Australian Bureau of Statistics

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4906.0 - Personal Safety, Australia, 2012  
Latest ISSUE Released at 11:30 AM (CANBERRA TIME) 11/12/2013   
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Contents >> Stalking

STALKING

The 2012 PSS collected information from men and women aged 18 years and over about their experience of stalking. Stalking involves various behaviours, such as loitering and following, which the respondent believed were being undertaken with the intent to harm or frighten them. To be classified as stalking more than one type of behaviour had to occur, or the same type of behaviour had to occur on more than one occasion. For more information see Endnote 1.

Where a person had experienced an episode of stalking, further information was collected about their most recent episode of stalking by a male and their most recent episode of stalking by a female. Where a person had experienced stalking by a male and stalking by a female, they are counted separately for stalking by a male and by a female, but are only counted once in the aggregated total.


LIFETIME EXPERIENCE OF STALKING

Overall, women were more likely to have experienced an episode of stalking than men. An estimated 19% of women (1,613,400) and 7.8% of men (663,800) aged 18 years and over had experienced an episode of stalking during their lifetime (refer Table 34).

Graph Image for PROPORTION OF MEN AND WOMEN WHO EXPERIENCED STALKING DURING THEIR LIFETIME, By sex of perpetrator(a)

Footnote(s): (a) Components are not able be added together to produce a total. Where a person has experienced stalking by both a male and a female, they are counted separately for each sex of stalker but are counted only once in the aggregated total.

Source(s): Personal Safety, Australia



Women were more likely to have experienced stalking by a male than by a female. Of the 1,613,400 women aged 18 years and over who had experienced an episode of stalking during their lifetime, 94% (1,524,000) of these women had been stalked by a male.

There was no statistically significant difference between men who were stalked by a male and men who were stalked by a female during their lifetime. Refer to Endnote 2 for an explanation of significance testing.


STALKING IN THE LAST 12 MONTHS

Women were also more likely than men to have experienced an episode of stalking in the 12 months prior to survey. In the 12 months prior to the survey, an estimated 4.1% of all women aged 18 years and over (353,800) and 2.2% of all men aged 18 years and over (184,100) had experienced an episode of stalking (refer Table 34).

Sex of perpetrator

Women were more likely to have experienced stalking by a male than by a female. Of the 353,800 women aged 18 years and over who had experienced an episode of stalking in the 12 months prior to the survey, 89% (315,700) of these women had been stalked by a male.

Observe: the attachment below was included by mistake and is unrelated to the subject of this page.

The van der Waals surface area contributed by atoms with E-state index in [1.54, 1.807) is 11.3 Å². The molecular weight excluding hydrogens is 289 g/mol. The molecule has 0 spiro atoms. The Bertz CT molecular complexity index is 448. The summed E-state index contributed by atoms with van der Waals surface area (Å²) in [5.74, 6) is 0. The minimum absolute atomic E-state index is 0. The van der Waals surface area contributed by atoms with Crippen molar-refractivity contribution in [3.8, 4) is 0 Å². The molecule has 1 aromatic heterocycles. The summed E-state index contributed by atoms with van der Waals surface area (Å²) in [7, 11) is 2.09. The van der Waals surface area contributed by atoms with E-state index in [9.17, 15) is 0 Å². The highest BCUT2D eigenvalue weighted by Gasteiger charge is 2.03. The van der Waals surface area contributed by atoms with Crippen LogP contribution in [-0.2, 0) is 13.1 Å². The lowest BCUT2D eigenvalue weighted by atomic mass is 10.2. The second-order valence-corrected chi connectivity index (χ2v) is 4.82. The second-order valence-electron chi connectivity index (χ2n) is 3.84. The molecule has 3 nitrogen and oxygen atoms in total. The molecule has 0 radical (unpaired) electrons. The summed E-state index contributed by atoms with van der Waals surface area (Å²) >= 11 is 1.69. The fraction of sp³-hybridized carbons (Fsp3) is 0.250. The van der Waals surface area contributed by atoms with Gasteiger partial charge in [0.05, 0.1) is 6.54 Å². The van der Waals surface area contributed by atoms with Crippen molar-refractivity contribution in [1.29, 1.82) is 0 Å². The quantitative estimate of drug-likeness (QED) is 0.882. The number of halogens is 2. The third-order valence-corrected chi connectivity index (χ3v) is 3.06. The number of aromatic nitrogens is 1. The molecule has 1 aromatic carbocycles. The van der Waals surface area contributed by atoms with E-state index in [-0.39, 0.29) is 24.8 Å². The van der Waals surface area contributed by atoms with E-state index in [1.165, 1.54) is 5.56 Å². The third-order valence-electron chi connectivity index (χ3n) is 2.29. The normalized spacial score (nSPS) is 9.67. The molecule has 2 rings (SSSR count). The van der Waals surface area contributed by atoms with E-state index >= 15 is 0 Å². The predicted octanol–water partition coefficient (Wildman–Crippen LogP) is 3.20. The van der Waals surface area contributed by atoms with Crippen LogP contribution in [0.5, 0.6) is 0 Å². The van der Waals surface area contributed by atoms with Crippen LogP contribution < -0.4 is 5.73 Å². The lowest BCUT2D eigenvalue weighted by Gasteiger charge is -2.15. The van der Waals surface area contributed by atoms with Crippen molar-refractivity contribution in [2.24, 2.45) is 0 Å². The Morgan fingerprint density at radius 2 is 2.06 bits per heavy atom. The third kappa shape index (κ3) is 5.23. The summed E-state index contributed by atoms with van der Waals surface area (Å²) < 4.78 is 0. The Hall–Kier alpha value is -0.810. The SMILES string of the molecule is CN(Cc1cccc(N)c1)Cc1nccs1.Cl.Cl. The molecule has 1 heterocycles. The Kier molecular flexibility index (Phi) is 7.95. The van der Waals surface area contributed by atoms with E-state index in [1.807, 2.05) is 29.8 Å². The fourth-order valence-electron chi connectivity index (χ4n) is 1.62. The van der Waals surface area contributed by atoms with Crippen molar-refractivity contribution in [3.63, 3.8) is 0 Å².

There was no statistically significant difference between men who were stalked by a male and men who were stalked by a female in the 12 months prior to the survey. Refer to Endnote 2 for an explanation of significance testing.


FURTHER INFORMATION

Only broad summary information about stalking has been presented in this release. Further details of the information collected in the 2012 PSS about this topic are provided in the Data item list. Additional information may be made available by request, on a fee for service basis, through the ABS Information Consultancy, or on the Confidentialised Unit Record File which is expected to be released in March 2014.

ENDNOTES

Endnote 1 - The definition of stalking is based on State and Territory legislation. It is defined by a range of behaviours which the respondent believed were undertaken with the intent to harm or frighten them. Behaviours include: loitering outside a person's home, workplace or place of leisure or social activities; following or watching a person; interfering with their property; giving or leaving offensive material; telephoning or sending mail or contacting a person electronically with the intent to harm or frighten them. In order to be classified as stalking more than one type of stalking behaviour had to occur, or the same type of behaviour had to occur on more than one occasion. Where a person had experienced more than one episode of stalking by a male/by a female, details were collected only about their most recent episode of stalking by a male and most recent episode of stalking by a female. For further details refer to the Glossary.

Endnote 2 - All differences and changes mentioned have been tested for statistical significance with a 95% level of confidence that there is a real difference in the two populations being tested. To determine whether there is a statistical difference between any other two estimates, significance testing should be undertaken. For further information, refer to the Technical Note.


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